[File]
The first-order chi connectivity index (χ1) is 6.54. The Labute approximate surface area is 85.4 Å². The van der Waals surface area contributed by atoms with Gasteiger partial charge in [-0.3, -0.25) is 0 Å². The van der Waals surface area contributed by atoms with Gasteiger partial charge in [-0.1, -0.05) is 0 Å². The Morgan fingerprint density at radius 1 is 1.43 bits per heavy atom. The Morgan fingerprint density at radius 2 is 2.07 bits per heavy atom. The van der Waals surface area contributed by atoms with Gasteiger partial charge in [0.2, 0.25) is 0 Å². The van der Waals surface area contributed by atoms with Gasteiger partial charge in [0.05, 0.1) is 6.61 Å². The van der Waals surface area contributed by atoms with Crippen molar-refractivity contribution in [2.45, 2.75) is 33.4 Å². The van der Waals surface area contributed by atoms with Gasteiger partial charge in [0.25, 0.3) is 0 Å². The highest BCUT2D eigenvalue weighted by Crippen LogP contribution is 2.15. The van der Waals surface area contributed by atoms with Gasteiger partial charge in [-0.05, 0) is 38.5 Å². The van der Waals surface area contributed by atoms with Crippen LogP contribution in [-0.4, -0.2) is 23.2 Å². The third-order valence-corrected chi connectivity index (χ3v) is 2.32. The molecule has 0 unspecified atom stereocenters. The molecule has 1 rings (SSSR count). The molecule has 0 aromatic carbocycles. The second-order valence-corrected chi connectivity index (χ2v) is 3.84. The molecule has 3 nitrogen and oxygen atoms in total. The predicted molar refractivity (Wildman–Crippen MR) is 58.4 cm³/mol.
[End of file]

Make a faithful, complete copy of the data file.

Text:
The first-order chi connectivity index (χ1) is 6.54. The Labute approximate surface area is 85.4 Å². The van der Waals surface area contributed by atoms with Gasteiger partial charge in [-0.3, -0.25) is 0 Å². The van der Waals surface area contributed by atoms with Gasteiger partial charge in [-0.1, -0.05) is 0 Å². The Morgan fingerprint density at radius 1 is 1.43 bits per heavy atom. The Morgan fingerprint density at radius 2 is 2.07 bits per heavy atom. The van der Waals surface area contributed by atoms with Gasteiger partial charge in [0.2, 0.25) is 0 Å². The van der Waals surface area contributed by atoms with Gasteiger partial charge in [0.05, 0.1) is 6.61 Å². The van der Waals surface area contributed by atoms with Crippen molar-refractivity contribution in [2.45, 2.75) is 33.4 Å². The van der Waals surface area contributed by atoms with Gasteiger partial charge in [0.25, 0.3) is 0 Å². The highest BCUT2D eigenvalue weighted by Crippen LogP contribution is 2.15. The van der Waals surface area contributed by atoms with Gasteiger partial charge in [-0.05, 0) is 38.5 Å². The van der Waals surface area contributed by atoms with Crippen LogP contribution in [-0.4, -0.2) is 23.2 Å². The third-order valence-corrected chi connectivity index (χ3v) is 2.32. The molecule has 0 unspecified atom stereocenters. The molecule has 1 rings (SSSR count). The molecule has 0 aromatic carbocycles. The second-order valence-corrected chi connectivity index (χ2v) is 3.84. The molecule has 3 nitrogen and oxygen atoms in total. The predicted molar refractivity (Wildman–Crippen MR) is 58.4 cm³/mol.